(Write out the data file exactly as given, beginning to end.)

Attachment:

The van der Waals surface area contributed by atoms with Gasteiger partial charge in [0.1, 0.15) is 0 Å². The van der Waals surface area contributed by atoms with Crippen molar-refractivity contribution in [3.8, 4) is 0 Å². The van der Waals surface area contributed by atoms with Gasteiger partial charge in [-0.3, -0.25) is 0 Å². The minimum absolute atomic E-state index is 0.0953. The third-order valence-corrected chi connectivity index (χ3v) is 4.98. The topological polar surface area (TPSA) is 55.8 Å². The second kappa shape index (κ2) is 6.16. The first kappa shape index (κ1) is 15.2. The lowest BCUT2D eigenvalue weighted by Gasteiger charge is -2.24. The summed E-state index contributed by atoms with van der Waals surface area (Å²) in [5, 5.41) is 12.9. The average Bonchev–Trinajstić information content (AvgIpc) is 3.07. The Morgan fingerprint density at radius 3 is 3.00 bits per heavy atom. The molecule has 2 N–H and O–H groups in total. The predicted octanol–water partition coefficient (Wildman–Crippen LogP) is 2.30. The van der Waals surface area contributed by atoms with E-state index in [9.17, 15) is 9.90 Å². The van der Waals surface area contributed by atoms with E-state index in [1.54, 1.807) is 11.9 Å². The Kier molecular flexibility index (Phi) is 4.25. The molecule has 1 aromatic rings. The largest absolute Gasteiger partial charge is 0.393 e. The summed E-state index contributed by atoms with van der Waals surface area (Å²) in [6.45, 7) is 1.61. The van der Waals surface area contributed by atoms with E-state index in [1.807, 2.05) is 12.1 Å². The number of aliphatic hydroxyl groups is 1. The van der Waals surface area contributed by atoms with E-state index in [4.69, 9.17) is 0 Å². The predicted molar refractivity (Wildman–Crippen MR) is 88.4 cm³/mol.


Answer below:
The van der Waals surface area contributed by atoms with Gasteiger partial charge in [0.1, 0.15) is 0 Å². The van der Waals surface area contributed by atoms with Crippen molar-refractivity contribution in [3.8, 4) is 0 Å². The van der Waals surface area contributed by atoms with Gasteiger partial charge in [-0.3, -0.25) is 0 Å². The minimum absolute atomic E-state index is 0.0953. The third-order valence-corrected chi connectivity index (χ3v) is 4.98. The topological polar surface area (TPSA) is 55.8 Å². The second kappa shape index (κ2) is 6.16. The first kappa shape index (κ1) is 15.2. The lowest BCUT2D eigenvalue weighted by Gasteiger charge is -2.24. The summed E-state index contributed by atoms with van der Waals surface area (Å²) in [5, 5.41) is 12.9. The average Bonchev–Trinajstić information content (AvgIpc) is 3.07. The Morgan fingerprint density at radius 3 is 3.00 bits per heavy atom. The molecule has 2 N–H and O–H groups in total. The predicted octanol–water partition coefficient (Wildman–Crippen LogP) is 2.30. The van der Waals surface area contributed by atoms with E-state index in [9.17, 15) is 9.90 Å². The van der Waals surface area contributed by atoms with E-state index in [1.54, 1.807) is 11.9 Å². The Kier molecular flexibility index (Phi) is 4.25. The molecule has 1 aromatic rings. The largest absolute Gasteiger partial charge is 0.393 e. The summed E-state index contributed by atoms with van der Waals surface area (Å²) in [6.45, 7) is 1.61. The van der Waals surface area contributed by atoms with E-state index in [1.807, 2.05) is 12.1 Å². The number of aliphatic hydroxyl groups is 1. The van der Waals surface area contributed by atoms with E-state index in [4.69, 9.17) is 0 Å². The predicted molar refractivity (Wildman–Crippen MR) is 88.4 cm³/mol.